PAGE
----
Rhodes, Greece - To get away from it all, to find a stretch of paradise untouched by another, is almost impossible.

Most stones have been turned, and paths trodden. The next best thing, therefore, must be to escape to a remote destination where there might still exist the slim possibility of some peace and quiet and solitude.

I'm not looking for a wi-fi free zone or some far-flung corner of the globe without network coverage. I'm not trying to escape from my iPad, email, games or online shopping... No, I just want to escape other people.

And so it was, at 6.30 on the morning of July 6, after a 90-minute ferry ride from Kamiros Scala, on the southeast tip of Rhodes, I found my slice of heaven: the island of Halki, a rare gem, embellished with neo-classical buildings in rich colours of ochre, burnt umber and red.

As we drifted into the harbour I could see a couple of restaurants, a grocery store, a post office, and a few fishing boats bobbing on the crystal clear waters. I was met by Janis, who owns a little travel agency, Zifos, and we made our way up the gently winding tracks to Villa Evi, a traditional Greek house high up on the hills with breathtaking views across the bay. With my bags unpacked, I set off for the beach.

 

 

Pondamos, the nearest beach, was completely deserted - and just a 10-minute walk, past the army barracks. At this end of the Aegean, on the Dodecanese islands, Turkey is just a few kilometres away; I discovered later that Rhodes has six army barracks and regularly stages military exercises against potential Turkish invasions.

But back to the beach: the road to the sea skirts around a beautiful church - one of the few blue and white buildings on the island - and cemetery, where families are obliged to disinter and wash the bones of their loved ones after a few years and move them to a mausoleum to make way for newcomers.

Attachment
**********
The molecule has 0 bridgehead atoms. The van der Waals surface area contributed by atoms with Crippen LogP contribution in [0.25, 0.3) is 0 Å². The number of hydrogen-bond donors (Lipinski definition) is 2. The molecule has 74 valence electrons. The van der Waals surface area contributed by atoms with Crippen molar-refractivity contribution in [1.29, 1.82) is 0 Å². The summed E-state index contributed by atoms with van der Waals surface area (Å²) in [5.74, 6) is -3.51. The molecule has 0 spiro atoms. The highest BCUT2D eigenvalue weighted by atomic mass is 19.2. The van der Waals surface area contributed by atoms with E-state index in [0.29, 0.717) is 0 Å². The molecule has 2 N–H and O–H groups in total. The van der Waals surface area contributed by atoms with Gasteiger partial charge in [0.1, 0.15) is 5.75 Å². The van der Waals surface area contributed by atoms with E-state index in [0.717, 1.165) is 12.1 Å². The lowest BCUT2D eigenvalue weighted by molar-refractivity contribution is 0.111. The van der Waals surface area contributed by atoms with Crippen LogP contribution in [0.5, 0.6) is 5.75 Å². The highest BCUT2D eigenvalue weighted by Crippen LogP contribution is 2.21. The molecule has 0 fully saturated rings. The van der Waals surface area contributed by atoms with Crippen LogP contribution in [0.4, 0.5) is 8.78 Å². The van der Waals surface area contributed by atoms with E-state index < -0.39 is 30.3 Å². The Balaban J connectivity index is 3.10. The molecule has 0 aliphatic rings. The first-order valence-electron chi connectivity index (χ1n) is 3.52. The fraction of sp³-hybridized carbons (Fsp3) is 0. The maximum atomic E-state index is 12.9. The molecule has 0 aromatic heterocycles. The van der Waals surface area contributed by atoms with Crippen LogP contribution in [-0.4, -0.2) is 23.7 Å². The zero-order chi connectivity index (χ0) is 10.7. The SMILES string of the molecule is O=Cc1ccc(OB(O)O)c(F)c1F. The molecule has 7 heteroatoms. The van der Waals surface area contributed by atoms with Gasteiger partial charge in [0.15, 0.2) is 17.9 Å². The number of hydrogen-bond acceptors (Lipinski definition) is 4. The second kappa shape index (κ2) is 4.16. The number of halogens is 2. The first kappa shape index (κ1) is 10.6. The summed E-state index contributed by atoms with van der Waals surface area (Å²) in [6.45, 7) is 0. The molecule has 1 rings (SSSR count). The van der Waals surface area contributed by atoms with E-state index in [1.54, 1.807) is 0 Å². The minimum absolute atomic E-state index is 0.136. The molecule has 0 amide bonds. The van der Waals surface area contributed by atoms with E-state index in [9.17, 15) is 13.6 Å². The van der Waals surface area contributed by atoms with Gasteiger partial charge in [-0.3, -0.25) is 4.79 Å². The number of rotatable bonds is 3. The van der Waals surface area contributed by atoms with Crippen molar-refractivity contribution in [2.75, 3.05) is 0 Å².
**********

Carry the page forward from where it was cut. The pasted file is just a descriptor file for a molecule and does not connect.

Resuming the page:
The beach taverna at Pondamos puts on a superb lunch and stays open late on Fridays for supper. My preferred spot for an evening meal was Valantis, down on the harbour, which served some of the finest grilled feta I've ever eaten, along with kefalotyri cheese and souvlaki.

Top tip for fellow crowd-dodgers: avoid Pondamos on Tuesdays as a nearby island puts on a day trip and the place is mobbed. Reserve Tuesdays for walking; there are some excellent paths to follow (pick up a map for €5/R75 at Petros's general store).

 

 

I don't believe I have ever felt so relaxed or refreshed by a holiday; the peace and tranquillity were intoxicating, the villa charming and unpretentious, the locals incredibly friendly, and the water was the clearest and bluest I have ever seen. It was with a heavy heart that I packed my bags to leave Halki for my next destination. The only remedy? Booking a villa for next year.

Back on Rhodes, and not a million miles from Faliraki, is Ixia, a much smaller resort on the western tip of the island. I was staying in the Atrium Plantinum, a luxury hotel that's been exquisitely designed by a local architect, with the pool taking pride of place. After the peace of Halki I was worried about being around too many people, but even though I wasn't the only guest, the hotel never felt crowded, with ample space between sunloungers, and even the tables in the restaurant.

In the quest to locate other tucked-away treasures on Rhodes I travelled to the tiny fishing village of Haraki, on the south-eastern side of the island, just above Lindos, on the Mediterranean. The pebbly shore is lined with a few tavernas, shops and holiday apartments, and in peak season the beach road is closed to traffic, allowing visitors to promenade along the seafront.

From here I travelled up the coast to Stegna, where you'll find Stegna beach at the end of a steep, winding lane. The main street backs on to another long stretch of white sand, where at one end you'll find a tiny fishing harbour, and Stegna Kozas, quite possibly the best restaurant on Rhodes.

Established on the beachfront in 1932, it has been passed down through the generations to current son Kozas, who wears a black gown and apron and, oddly, is barefoot at all times. Several locals with weathered faces line his bar, quite possibly the same people who carry cases to the studios, clean the apartments and fetch the fish in the early morning. Nothing much happens here and that's the way the people of Stegna - and I - like it. I used to think of Rhodes and bristle at the thought of Faliraki but I've discovered there are some stunningly quiet places to escape to too.

 

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